A sister in prison: rediscovering what was lost


A bar of soap, a roll of toilet paper, a foam pillow, sheets, a plate: this is all that the prisoners Sr. Livia meets have. Looking at an old phone, she said, “Here’s a message: a woman in despair because she doesn’t know how to send things to her husband, who was arrested the other day.” She continues: “They may even be extremely wealthy people, but once they are arrested and sent to the nearest prison, all they have is the clothes they wear and the kit. from jail”. And that’s where she comes in: Sr. Livia Ciaramella, head of rehabilitation programs at San Donato prison in Pescara, Italy. She was born in the Abruzzo region and is a nun of the Congregation of the Daughters of the Sacred Hearts of Jesus and Mary, founded by Mother Eugenia Ravasco. After serving as a missionary in Ivory Coast, in 2006 Sr. Livia was invited to lead the Eucharistic celebration by the then prison chaplain, Fr. Marco Pagniello, now Director of Caritas Italy.

She has not abandoned the inmates since. “The most difficult moment, she says, is when they arrive: the feeling of prison, when they go from home-cooked food to prison food, when they have nothing left; losing the opportunity to talk to them, to listen to them at this very delicate moment, could have irreversible consequences”.

His constant listening and his gaze of unconditional love point to an even greater Love. In fact, there are many spiritual initiatives for inmates. In addition to the Eucharistic celebration and the possibility of going to confession with the chaplain, there are special occasions during the year that Sr. Livia’s creativity has transformed into intense moments of prayer. “In May, I put a calendar in each section of the prison. The prisoners register and I go to their cells to pray the Rosary: ​​the day before yesterday, I prayed in seven different cells. I arrive, carrying a statue of Our Lady of Fatima, and we all pray together”.

But her work is multiple: Sr. Livia gets up at 5 am. After the prayer, she fetches snacks for the inmates which are provided by generous benefactors. Then she goes to the prison where she leads different workshops every day so that the inmates can use their manual skills, even making small handmade objects that will be sold in charity markets organized by Sr. Livia. Proceeds from sales are used to buy needed items for new arrivals. Everything is thought out so that the prisoners do not lose their dignity. “I meet the person”, says Sr. Livia, “but in meeting the person, I bring Jesus, so that they feel loved and not judged”.

The experience has now given her a good understanding of the laws of the prison system, and Sr. Livia uses them to empower inmates to experience true humanity, for such great love cannot remain imprisoned within prison walls. There are, in fact, various initiatives that the “nun of Ravasco” – as the members of her Congregation are often called – organized with prisoners even outside the prison. “In accordance with article 21, in collaboration with Unitalsi, we have sometimes taken young people to do community service with the sick in Pompeii or Loreto. Their tasks were to push patients’ wheelchairs and help them with anything they needed.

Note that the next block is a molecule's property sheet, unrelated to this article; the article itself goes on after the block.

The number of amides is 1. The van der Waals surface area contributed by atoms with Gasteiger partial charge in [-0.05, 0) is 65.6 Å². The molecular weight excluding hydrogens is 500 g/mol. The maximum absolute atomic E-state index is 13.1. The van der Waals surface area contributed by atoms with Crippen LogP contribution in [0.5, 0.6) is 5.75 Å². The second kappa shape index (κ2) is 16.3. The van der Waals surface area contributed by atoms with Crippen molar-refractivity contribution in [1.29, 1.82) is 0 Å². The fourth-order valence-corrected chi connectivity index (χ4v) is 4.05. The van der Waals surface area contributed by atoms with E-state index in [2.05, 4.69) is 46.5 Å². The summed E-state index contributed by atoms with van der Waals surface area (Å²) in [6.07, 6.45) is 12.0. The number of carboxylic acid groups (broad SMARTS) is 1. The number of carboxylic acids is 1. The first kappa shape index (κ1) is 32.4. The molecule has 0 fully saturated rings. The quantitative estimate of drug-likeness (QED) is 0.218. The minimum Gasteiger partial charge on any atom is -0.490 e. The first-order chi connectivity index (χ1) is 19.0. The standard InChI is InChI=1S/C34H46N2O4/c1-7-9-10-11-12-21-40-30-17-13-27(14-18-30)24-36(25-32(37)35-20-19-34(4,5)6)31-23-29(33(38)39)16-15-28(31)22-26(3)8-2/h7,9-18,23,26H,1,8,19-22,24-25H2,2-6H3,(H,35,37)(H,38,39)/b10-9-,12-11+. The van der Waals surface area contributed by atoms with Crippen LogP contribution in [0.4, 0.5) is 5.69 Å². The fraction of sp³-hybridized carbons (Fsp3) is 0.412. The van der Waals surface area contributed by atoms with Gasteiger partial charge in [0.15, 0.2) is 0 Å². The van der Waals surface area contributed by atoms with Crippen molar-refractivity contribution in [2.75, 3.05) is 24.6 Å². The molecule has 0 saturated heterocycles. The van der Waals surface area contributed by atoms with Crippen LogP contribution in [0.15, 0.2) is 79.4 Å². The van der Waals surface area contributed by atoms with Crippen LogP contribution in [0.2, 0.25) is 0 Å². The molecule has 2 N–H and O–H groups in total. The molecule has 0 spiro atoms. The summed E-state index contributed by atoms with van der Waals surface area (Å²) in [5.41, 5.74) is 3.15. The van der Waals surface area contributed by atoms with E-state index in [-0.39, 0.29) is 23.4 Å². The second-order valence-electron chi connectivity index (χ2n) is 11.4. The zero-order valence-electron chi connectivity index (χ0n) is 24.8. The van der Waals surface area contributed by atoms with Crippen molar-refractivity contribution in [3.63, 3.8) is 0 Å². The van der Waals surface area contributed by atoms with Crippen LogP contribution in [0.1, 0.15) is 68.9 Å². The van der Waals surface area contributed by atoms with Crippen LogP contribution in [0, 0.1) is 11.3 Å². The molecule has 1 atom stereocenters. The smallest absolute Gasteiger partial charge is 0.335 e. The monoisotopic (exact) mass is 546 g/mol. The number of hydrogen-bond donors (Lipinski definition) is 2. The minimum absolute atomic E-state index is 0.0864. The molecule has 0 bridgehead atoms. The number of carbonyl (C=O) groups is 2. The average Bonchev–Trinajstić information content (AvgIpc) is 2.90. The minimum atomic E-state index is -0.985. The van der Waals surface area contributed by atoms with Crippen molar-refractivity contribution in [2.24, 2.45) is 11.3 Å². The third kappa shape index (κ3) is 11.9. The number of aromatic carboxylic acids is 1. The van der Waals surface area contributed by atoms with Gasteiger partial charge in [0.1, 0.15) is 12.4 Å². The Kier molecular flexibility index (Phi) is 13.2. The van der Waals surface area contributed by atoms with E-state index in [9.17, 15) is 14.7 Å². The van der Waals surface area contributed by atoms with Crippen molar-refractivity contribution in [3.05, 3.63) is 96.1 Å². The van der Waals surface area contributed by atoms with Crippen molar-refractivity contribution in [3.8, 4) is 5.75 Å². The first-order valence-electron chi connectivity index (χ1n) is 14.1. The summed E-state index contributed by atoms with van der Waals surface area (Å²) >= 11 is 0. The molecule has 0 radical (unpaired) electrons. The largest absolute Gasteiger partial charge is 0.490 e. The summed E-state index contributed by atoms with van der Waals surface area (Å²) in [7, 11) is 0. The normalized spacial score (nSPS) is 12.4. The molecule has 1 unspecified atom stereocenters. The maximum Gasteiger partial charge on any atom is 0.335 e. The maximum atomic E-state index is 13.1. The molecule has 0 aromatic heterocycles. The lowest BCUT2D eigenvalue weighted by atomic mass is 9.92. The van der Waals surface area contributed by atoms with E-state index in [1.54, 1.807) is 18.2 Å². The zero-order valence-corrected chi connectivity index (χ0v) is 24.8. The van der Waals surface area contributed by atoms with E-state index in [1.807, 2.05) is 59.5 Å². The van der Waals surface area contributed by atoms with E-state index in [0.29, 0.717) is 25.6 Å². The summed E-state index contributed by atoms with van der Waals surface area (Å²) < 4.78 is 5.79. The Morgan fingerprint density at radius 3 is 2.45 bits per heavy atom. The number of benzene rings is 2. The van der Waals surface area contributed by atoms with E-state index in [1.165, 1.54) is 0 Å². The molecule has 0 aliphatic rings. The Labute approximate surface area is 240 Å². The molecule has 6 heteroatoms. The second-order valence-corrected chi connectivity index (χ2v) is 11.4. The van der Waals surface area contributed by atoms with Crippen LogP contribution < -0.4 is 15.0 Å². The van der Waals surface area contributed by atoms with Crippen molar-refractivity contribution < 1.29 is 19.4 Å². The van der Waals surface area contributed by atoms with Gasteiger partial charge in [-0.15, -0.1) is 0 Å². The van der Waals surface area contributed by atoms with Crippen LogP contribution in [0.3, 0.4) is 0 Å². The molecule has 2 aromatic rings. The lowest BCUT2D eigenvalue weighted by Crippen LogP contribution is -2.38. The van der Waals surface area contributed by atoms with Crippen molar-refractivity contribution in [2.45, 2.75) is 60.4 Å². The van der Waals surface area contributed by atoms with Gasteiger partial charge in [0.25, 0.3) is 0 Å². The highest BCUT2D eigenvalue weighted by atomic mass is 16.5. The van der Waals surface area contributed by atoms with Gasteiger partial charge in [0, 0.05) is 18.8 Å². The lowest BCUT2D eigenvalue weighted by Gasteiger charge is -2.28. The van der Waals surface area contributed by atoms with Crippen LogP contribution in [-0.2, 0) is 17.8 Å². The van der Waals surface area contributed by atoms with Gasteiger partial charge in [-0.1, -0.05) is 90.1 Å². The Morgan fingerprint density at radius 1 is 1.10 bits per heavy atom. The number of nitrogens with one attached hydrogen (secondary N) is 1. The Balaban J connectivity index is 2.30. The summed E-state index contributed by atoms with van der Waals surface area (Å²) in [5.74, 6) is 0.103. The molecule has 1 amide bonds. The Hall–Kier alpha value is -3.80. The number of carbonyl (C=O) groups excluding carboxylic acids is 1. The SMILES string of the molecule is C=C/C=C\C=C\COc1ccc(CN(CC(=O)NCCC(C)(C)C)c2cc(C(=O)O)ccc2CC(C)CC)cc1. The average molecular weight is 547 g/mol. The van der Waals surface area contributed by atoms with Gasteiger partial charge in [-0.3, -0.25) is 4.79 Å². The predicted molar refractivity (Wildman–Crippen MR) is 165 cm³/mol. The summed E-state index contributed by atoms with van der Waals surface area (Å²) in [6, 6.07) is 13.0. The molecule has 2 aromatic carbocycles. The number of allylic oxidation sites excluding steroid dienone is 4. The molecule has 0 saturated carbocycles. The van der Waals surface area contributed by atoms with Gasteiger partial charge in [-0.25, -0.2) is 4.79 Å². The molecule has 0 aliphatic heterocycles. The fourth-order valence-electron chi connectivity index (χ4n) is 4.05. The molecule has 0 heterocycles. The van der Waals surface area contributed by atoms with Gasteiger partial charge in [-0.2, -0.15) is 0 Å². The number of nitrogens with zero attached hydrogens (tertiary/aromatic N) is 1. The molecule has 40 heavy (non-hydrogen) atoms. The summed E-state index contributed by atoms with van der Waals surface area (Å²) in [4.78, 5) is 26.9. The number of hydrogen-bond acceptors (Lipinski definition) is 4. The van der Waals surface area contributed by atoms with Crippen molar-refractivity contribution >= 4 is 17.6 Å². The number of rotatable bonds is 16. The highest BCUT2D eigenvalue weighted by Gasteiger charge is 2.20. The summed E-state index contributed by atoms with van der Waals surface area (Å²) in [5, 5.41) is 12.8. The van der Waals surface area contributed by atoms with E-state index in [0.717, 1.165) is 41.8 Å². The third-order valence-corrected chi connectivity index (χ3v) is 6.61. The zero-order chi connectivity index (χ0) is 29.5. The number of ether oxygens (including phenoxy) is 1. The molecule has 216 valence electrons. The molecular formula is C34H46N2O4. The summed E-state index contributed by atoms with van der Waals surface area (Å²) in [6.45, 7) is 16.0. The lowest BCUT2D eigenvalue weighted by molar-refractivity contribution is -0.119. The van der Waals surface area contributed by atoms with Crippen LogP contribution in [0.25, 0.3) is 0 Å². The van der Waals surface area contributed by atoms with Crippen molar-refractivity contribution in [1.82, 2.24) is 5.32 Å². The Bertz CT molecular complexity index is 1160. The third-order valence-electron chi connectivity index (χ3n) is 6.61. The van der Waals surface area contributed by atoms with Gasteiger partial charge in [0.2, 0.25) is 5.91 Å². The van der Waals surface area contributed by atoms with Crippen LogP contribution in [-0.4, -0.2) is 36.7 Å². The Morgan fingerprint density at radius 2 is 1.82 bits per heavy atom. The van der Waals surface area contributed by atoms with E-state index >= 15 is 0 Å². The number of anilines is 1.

She pays particular attention to the Eucharistic celebration, which is always prepared with great care: “In accordance with article 17, on special occasions such as Christmas and Easter, when Bishop Tommaso Valentinetti of Pescara-Penne comes to celebrate, I invites young people to play various musical instruments, to make the Mass even more beautiful: we have a liturgical group and every Sunday we already know who will read and be in charge of the different ministries”.

There are many stories of suffering, many broken families who find an anchor of salvation in this nun. And it brings many fruits in different ways. Among them is the most beautiful of all: “Sometimes people ask me to teach them how to pray, it is often the question-symptom that prompts me to ask if they are baptized. Sometimes they are not. And then I create personalized preparation programs, in addition to the Saturday catechism, so that they can receive the sacraments of Christian initiation”.

With the prison named after Saint Donato, Sr. Livia even managed to get the saint into the prison. In fact, in 2018 the urn containing the relics of the saint arrived from Castiglione Messer Raimondo (province of Teramo, Italy) and was brought inside the prison for a whole day of prayer and a Eucharistic celebration.

Sr. Livia’s concern obviously extends to what happens after the prisoners are released from prison. This is why it is in constant collaboration with the Comunità educanti con i carcerati (Educative Communities of Prisoners), a project led by the Association “Communauté Pape Jean XXIII”, which is dedicated to the reintegration of prisoners. “When they come out of prison, they have to be stronger than before, otherwise prison reduces to just keeping people inside.”


Valentina Angelucci


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